Blue Devil Jazz Project brings the sounds of the south to UW–Stout

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By Billy Tuite —

The University of Wisconsin–Stout has been sorely lacking a marching band to add some energy to its athletic games and community events for over 30 years. Fortunately, the Blue Devil Jazz Project has come to fill this gap, but they’re replacing the old “marching” routine with an eclectic mix of musical styles.

UW–Stout’s director of instrumental music Aaron Durst is spearheading the project, which consists of 22 student performers. It originally started as an idea last October to introduce a traditional marching band to the UW–Stout campus, but Durst was uncertain about the feasibility of such an endeavor.

“Marching bands take a lot of work and a lot of money,” Durst said. “I was a bit hesitant to commit to that because I wouldn’t have time to put it all together and I’m not sure our students would either.”

Durst instead decided to scale back the marching band idea to something more akin to a New Orleans street style ensemble, with students on various brass and percussion instruments.

“It would be a smaller group that emphasizes jazz, and it would take considerably less resources in terms of time and money,” Durst said.

According to Durst, “The band covers a wide swath of styles.” He even cites Madison-based hip-hop group Youngblood Brass Band as a particular inspiration.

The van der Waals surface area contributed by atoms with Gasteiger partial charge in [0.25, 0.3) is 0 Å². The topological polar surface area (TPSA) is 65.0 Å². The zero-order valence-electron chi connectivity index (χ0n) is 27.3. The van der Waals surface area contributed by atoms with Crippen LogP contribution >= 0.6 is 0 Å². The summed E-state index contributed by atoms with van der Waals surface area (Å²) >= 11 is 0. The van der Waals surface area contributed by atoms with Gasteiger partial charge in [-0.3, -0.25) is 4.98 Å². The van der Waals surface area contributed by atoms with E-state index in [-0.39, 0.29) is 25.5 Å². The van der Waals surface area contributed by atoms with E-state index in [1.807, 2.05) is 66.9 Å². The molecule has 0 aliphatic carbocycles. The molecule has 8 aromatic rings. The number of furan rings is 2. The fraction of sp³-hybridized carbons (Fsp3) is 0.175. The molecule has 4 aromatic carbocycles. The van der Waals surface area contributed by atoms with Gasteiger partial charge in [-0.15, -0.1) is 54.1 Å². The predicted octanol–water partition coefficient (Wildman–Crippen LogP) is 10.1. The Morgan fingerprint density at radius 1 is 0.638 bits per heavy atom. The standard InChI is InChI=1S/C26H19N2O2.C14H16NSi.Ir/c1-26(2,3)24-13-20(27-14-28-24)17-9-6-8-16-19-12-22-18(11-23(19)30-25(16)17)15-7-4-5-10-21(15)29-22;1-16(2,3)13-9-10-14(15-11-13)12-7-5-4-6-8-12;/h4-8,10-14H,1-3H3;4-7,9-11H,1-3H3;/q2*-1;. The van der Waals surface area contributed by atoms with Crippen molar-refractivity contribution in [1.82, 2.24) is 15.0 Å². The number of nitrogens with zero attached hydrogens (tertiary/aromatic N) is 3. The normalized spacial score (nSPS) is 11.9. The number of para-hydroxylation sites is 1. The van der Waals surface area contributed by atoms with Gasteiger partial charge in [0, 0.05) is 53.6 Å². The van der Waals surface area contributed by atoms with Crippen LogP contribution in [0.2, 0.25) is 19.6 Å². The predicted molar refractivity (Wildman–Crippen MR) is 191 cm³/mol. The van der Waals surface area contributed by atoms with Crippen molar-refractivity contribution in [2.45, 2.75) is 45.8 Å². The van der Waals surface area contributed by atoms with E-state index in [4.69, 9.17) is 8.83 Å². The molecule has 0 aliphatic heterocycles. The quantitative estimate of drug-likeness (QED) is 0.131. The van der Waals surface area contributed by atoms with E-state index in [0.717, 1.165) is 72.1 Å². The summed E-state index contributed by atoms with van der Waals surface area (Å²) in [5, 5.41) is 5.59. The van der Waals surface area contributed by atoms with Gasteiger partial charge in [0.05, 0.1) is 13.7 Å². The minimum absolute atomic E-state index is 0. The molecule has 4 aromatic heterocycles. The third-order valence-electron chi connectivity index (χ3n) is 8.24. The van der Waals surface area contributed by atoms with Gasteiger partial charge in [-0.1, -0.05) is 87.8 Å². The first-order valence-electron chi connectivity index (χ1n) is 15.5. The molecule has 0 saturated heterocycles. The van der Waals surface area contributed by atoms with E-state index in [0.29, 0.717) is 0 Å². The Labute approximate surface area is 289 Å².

“The band will perform music that is jazz influenced, with a little bit of hip-hop and funk flavor, some pep band music thrown in and some older Kansas City-style jazz music,” Durst said.

Durst emphasizes that he doesn’t want the Jazz Project to follow tradition. He says the band’s sound will be evolving as they figure out what works for the performers and what appeals to listeners.

“There’s no other college group that is like this,” Durst said. We’re not a marching band, and while we will have the capability to perform outside in parades and sporting events, we won’t be following traditional marching formations.”

UW–Stout’s lack of a music major or minor presented some challenges to the project, but Durst is committed to making it a worthwhile commitment for students. Between Sept. 4 and 6, the Stout University Foundation awarded $1,000 scholarships to five particularly talented students in the band, including: Mariah Amundsen, freshman bass/sousaphone player; Kevin Fuhrman, freshman saxophonist; Jacob Gutsch, sophomore trumpet player; Aaron Moren, senior drummer; and Sarah Willett, sophomore trombonist.

“The Jazz Project serves to keep developing our musicians,” Durst said. “Music is just something I want our students to continue doing.”

The band is set to have their first performance at the homecoming football game on Oct. 11, and they’re certainly not breaking a sweat over it.

“We don’t want to be too worried about learning the drill or making sure everything is perfect,” Durst said. “Music from New Orleans isn’t perfect. It’s about playing good music and having fun.”

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